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The Best Hardcore Song Of All Time: 1980

The Best Hardcore Song Of All Time: 1980

1980 is another sparse year for hardcore but it’s an interesting one because of its geography. You might expect the growth of hardcore to start in one central area (Southern California) and extend out from there but that’s not the case. 1980 has releases from Southern California but this year also includes Washington DC’s preamble to what will eventually become hardcore’s constitution. Beyond that, hardcore makes its way across the Atlantic and a subgenre is born already, just one year into the genre’s existence. 

Circle Jerks - “Live Fast Die Young”

Keith Morris leaves Black Flag at the end of 1979 and starts a new band called Circle Jerks. Almost immediately, the band hits the studio to record the original version of “Wild In The Streets” for a compilation and shortly follows up with their first full-length, Group Sex. It starts with “Deny Everything,” a blast of paranoid freakout energy from Morris, an avowed “Full-blown cokehead” at the time. The record peaks with Live Fast Die Young, a song about doing exactly what’s in the title. Keith Morris gives a blasé affectation to every line in the song and while yes, it’s ironic that he says, “I don’t wanna live to be 34,” and he’s twice that age as of writing this, he’s never outlived the attitude. Morris’ belief that things can’t get better is coupled with a belief that this place is dead anyway. Why stick around? Live fast, die young, leave a pretty corpse. 

Black Flag - “You Bet We’ve Got Something Personal Against You”

This isn’t the best song of 1980 and I’ll get that out of the way right now, but it is important for being the first hardcore diss track. When Keith Morris left Black Flag for Circle Jerks, he also packed up a song called “Don’t Care.” It was supposed to be on Black Flag’s debut album but when Morris left, the tapes were abandoned. Imagine Black Flag’s surprise when their song showed up in the middle of Group Sex. On Jealous Again, Black Flag re-records the song and Chuck Dukowski makes his only appearance as Black Flag’s vocalist on “You Bet We’ve Got Something Personal Against You.” It’s the best song on the 7” (Ron Reyes is nobody’s favorite Black Flag vocalist) and its threatening invective becomes the new trademark of Black Flag’s work as it moves on. Black Flag goes from “Crazy” on Nervous Breakdown and Jealous Again to “Dangerous” after, and it starts here on “Something Personal.”

Teen Idles - “Sneakers”

Hardcore is a youth movement. Let’s call a spade a spade: It’s the sound of kids who’ve finally been let off the leash. Even when made by people older than Teen Idles, it’s got the idealistic streak that only someone who hasn’t been crushed by the realities of life might have. “Sneakers” is DC’s first hardcore anthem, birthed by a proximity to politics, the most grown-up of all the professions. On the track, the Idles remind you to not grow up too fast because the world will do it for you. Of course, as we all get older, we all wonder when we start being an adult. “When does it all get real? When did I stop having fun? Why do I still feel like a kid inside?” No matter, put on your sneakers and be a kid. Hop in the mosh pit and move around.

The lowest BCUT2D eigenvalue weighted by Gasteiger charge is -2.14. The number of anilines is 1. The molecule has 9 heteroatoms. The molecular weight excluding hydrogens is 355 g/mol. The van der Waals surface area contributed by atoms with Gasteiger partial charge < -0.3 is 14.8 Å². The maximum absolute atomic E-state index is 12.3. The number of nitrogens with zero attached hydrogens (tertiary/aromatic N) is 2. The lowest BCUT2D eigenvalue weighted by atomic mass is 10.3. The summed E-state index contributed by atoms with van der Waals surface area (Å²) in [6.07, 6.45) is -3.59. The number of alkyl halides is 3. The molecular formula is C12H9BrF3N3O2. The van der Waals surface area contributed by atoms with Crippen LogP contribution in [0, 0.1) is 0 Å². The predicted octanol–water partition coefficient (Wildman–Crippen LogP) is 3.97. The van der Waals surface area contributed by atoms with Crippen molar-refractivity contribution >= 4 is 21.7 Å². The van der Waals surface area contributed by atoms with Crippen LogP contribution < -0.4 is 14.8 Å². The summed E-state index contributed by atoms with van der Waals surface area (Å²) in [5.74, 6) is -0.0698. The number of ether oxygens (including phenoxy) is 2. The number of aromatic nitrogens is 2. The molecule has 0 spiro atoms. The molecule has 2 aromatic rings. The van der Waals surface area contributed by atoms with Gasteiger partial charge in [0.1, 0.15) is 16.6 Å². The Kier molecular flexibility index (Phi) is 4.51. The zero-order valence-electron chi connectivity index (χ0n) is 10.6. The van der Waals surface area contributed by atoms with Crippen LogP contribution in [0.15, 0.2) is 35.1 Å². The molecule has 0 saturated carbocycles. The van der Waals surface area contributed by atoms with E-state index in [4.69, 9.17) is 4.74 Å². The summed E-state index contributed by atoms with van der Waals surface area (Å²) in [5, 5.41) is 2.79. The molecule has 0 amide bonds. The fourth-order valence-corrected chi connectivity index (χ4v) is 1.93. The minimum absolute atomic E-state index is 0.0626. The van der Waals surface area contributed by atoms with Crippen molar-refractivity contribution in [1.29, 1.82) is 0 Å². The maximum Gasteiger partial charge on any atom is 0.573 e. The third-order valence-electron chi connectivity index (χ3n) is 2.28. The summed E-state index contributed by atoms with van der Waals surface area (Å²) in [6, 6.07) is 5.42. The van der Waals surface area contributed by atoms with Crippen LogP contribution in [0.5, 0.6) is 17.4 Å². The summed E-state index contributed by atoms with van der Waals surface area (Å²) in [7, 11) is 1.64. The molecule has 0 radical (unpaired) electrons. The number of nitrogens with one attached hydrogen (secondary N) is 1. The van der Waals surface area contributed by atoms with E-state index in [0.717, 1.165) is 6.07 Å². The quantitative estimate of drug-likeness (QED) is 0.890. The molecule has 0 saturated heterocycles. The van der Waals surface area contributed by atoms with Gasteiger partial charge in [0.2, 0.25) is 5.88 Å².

Discharge - “Realities Of War”

And finally, we move across the Atlantic and get the first international Hardcore release. Discharge released three 7”s in 1980 and this is the first track off the first 7”, Realities Of War. Drop the needle and the first two seconds of the first song already make history. That’s the D-Beat. The very first one. From the spiked jacket on the cover and the first D-Beat on record, they’re already cooking but then the bass kicks in and Discharge, “dis-rock,” and the first wave of British hardcore is off and running. “Realities Of War” is a sign of what’s to come in music and in politics, showing us that it wasn’t just the kids in LA feeling the strain of the world and being nihilistic about it, it’s everyone across the planet. To some degree, “Realities Of War” sounds a little like Motorhead but more spun out and running amok in the streets. It’s a battle cry for peace and it’s the opening salvo of hardcore’s long-waged war against the powers that be. 

The best hardcore song of 1980:

“Realities Of War” by Discharge

I had a very tough time picking between “Realities Of War” and “Live Fast Die Young” but I landed on “Realities.” Both of these songs are perfect, slightly refined takes on the primordial hardcore soup but the D-beat reigns supreme. I think “Live Fast Die Young” is a perfect song and does a great job of distilling the original hardcore ethos down into something concentrated. But at the same time, “Realities” is a heavier, much more devilish look at the reasons why someone wouldn’t “want to live to be 34.” It’s beefier, it’s punchier, and it fights back instead of giving up and ceding the earth to tyrants.

Programming note: this is going to be weekly from now on, even if it kills me.